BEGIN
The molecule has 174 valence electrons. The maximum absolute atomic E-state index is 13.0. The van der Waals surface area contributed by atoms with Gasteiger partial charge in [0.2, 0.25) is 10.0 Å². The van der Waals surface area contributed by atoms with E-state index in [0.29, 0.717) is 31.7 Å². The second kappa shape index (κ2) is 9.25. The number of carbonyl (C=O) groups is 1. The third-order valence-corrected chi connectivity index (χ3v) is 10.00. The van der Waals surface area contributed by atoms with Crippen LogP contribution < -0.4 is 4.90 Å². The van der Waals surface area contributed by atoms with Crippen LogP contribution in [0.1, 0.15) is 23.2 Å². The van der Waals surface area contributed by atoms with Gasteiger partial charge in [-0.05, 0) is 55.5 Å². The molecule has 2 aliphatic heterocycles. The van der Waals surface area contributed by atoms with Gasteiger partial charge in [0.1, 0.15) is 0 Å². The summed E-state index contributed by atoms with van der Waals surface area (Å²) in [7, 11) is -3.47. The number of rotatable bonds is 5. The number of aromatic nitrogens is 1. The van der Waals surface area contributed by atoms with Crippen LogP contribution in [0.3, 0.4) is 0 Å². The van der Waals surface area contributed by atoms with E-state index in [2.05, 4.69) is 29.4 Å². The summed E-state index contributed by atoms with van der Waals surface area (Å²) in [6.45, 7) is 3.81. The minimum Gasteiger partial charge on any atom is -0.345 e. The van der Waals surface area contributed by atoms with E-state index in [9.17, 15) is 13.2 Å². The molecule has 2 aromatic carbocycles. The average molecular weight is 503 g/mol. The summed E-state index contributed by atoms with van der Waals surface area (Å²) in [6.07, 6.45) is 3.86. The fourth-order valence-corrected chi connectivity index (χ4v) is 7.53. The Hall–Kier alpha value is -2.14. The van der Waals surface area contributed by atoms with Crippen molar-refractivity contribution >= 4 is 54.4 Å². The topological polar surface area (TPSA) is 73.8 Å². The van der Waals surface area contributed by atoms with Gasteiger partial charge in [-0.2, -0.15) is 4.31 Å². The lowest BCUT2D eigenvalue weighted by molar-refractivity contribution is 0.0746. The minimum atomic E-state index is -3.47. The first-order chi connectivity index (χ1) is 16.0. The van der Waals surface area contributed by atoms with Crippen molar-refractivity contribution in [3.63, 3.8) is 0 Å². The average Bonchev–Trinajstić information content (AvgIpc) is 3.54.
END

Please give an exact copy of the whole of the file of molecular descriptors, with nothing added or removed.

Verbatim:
The molecule has 174 valence electrons. The maximum absolute atomic E-state index is 13.0. The van der Waals surface area contributed by atoms with Gasteiger partial charge in [0.2, 0.25) is 10.0 Å². The van der Waals surface area contributed by atoms with E-state index in [0.29, 0.717) is 31.7 Å². The second kappa shape index (κ2) is 9.25. The number of carbonyl (C=O) groups is 1. The third-order valence-corrected chi connectivity index (χ3v) is 10.00. The van der Waals surface area contributed by atoms with Crippen LogP contribution < -0.4 is 4.90 Å². The van der Waals surface area contributed by atoms with Crippen LogP contribution in [0.1, 0.15) is 23.2 Å². The van der Waals surface area contributed by atoms with Gasteiger partial charge in [-0.05, 0) is 55.5 Å². The molecule has 2 aliphatic heterocycles. The van der Waals surface area contributed by atoms with Gasteiger partial charge in [0.1, 0.15) is 0 Å². The summed E-state index contributed by atoms with van der Waals surface area (Å²) in [7, 11) is -3.47. The number of rotatable bonds is 5. The number of aromatic nitrogens is 1. The van der Waals surface area contributed by atoms with Crippen LogP contribution in [0.3, 0.4) is 0 Å². The van der Waals surface area contributed by atoms with E-state index in [2.05, 4.69) is 29.4 Å². The summed E-state index contributed by atoms with van der Waals surface area (Å²) in [6.45, 7) is 3.81. The minimum Gasteiger partial charge on any atom is -0.345 e. The van der Waals surface area contributed by atoms with E-state index in [9.17, 15) is 13.2 Å². The molecule has 2 aromatic carbocycles. The average molecular weight is 503 g/mol. The summed E-state index contributed by atoms with van der Waals surface area (Å²) in [6.07, 6.45) is 3.86. The fourth-order valence-corrected chi connectivity index (χ4v) is 7.53. The Hall–Kier alpha value is -2.14. The van der Waals surface area contributed by atoms with Crippen molar-refractivity contribution >= 4 is 54.4 Å². The topological polar surface area (TPSA) is 73.8 Å². The van der Waals surface area contributed by atoms with Gasteiger partial charge in [-0.2, -0.15) is 4.31 Å². The lowest BCUT2D eigenvalue weighted by molar-refractivity contribution is 0.0746. The minimum atomic E-state index is -3.47. The first-order chi connectivity index (χ1) is 16.0. The van der Waals surface area contributed by atoms with Crippen molar-refractivity contribution in [3.63, 3.8) is 0 Å². The average Bonchev–Trinajstić information content (AvgIpc) is 3.54.